We are -partly- a product of the environment we inhabit so why would we expect these things to happen because a countdown told us so? We change when we decide. The Law of Attraction has started to become an overstated concept but I think we should receive everything in moderation. “Be the energy you want to attract. Positive attracts positive.” [@LAWOFATTRACTION on Twitter]. And yes, that may actually happen successfully for some people from the New Year, but these things take time. Made-up time.
New Year’s Resolutions are another irritating thing for me. Whilst I do adhere to the fact that having an excuse to start anew can really get people’s momentum going, I don’t fully agree with the pressure it places from a societal perspective.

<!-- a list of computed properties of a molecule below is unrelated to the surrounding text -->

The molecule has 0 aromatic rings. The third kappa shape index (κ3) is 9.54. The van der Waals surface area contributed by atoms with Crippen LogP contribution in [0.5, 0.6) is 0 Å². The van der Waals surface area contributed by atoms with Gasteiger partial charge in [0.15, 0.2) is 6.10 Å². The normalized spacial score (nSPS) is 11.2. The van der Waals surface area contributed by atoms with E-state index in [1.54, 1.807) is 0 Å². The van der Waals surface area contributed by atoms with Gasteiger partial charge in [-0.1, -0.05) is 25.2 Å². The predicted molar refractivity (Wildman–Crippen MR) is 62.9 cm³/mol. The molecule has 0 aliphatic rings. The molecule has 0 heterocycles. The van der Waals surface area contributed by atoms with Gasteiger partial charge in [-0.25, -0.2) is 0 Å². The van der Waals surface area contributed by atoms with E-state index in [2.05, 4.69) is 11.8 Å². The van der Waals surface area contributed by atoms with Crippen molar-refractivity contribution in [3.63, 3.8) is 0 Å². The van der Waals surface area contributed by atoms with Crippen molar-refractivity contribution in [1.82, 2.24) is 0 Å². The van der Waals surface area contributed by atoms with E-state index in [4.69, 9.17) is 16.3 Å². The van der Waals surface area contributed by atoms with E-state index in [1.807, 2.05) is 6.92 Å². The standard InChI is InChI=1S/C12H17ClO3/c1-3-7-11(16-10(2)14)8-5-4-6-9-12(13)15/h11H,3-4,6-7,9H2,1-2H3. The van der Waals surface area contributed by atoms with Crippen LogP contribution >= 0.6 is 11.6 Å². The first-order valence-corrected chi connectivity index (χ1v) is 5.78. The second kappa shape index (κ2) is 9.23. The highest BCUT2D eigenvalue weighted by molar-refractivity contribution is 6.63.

January is predictably full of rosy, mellow ‘New Day New Me’ hopeful posts, meeting your friends for the first time in the New Year feels awkward because everyone’s talking politely as a result of being around their parents for a month, then February rolls around with everyone forgetting what they were trying to achieve and how they were attempting to come across until we’ve all got bored and have deleted any checklists for the year ahead.
Having your own style of mind is ridiculously important. Be picky about what you expose yourself to; be aware of what you choose to watch and listen to. It shapes your mind a lot more than you think. Frankly, having your own style is one of the most attractive attributes I can think of. What you think is popular to everyone is surprisingly only attractive to a limited number of people and your niche lies in your particular focus on a certain genre of film, music or fashion sense. So celebrate that by revelling in it.